TAIPEI (Taiwan News) — The American Institute in Taiwan (AIT) said Wednesday the United States does not support a referendum on Taiwan independence, which is considered to be in conflict with the U.S. policy of upholding a cross-strait status quo.
“It has been our longstanding policy that we do not support a referendum on Taiwan independence,” said AIT Spokesperson Amanda Mansour. She was asked to comment on a motion proposed by the pro-independence political campaign, known as Formosa Alliance, to push forward a referendum on Taiwan’s de-jure independence.
Mansour said the U.S. government opposes any efforts to unilaterally change the cross-strait status quo and reiterated that peace and stability across the Taiwan Strait are of great interest to the United States, reports Liberty Times.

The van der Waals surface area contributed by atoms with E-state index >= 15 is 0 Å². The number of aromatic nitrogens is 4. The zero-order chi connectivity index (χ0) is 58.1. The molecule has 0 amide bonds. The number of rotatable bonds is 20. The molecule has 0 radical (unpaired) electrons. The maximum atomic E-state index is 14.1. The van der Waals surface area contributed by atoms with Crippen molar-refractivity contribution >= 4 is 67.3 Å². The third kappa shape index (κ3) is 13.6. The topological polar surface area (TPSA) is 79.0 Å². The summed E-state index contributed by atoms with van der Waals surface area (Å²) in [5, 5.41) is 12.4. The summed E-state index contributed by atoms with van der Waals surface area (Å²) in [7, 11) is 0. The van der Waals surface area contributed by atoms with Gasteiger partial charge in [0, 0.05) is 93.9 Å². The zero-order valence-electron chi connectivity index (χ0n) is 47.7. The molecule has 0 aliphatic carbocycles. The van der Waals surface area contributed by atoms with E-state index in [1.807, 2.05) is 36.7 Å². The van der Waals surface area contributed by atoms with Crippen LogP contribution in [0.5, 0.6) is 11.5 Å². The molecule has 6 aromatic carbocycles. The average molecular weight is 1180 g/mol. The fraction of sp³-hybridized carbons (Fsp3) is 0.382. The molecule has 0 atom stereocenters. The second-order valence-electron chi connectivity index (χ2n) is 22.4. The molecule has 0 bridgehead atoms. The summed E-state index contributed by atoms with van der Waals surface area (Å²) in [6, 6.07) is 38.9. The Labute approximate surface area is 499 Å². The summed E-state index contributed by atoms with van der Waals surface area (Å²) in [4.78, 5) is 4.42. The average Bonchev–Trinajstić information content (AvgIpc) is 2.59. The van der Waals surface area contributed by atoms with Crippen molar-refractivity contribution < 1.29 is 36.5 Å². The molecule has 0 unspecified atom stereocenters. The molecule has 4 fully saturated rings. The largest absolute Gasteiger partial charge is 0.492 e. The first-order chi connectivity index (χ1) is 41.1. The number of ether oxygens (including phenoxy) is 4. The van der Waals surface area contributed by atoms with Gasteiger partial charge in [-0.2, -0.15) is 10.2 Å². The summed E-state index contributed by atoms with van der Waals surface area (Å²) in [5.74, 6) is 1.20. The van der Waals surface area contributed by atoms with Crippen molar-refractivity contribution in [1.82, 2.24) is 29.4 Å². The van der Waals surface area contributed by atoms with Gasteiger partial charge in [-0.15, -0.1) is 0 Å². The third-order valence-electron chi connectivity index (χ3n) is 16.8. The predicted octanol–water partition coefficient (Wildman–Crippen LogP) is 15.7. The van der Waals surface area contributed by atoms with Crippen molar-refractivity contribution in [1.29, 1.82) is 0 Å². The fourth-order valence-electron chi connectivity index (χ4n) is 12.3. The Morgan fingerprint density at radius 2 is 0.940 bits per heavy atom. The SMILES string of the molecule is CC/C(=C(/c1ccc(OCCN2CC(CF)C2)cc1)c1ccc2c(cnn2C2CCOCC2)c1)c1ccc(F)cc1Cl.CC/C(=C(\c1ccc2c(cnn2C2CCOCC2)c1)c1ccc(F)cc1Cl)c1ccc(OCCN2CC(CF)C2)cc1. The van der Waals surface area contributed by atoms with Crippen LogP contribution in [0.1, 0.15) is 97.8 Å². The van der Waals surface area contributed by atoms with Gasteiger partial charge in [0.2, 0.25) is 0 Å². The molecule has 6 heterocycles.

The Formosa Alliance released an open letter addressing Taiwanese legislators at the end of January, urging them to commence procedures to revise the Referendum Act, which currently excludes referendums dealing with constitutional questions.
In an open letter published by the Washington-based Brookings Institution on Feb. 11, Richard Bush, former AIT chairman and currently a senior researcher at the institute, reminded the alliance leaders of former President Chen Shui-bian’s (陳水扁) initiatives, which promoted Taiwan independence, during his terms. Bush said similar initiatives could damage the relationship between Taiwan and the United States.
Bush warned that any efforts to hold an independence referendum on the Taiwan side may trigger a military response from Beijing, and that Washington will only come to Taiwan’s defense unless it is certain that such risks are taken in line with protecting key U.S. interests.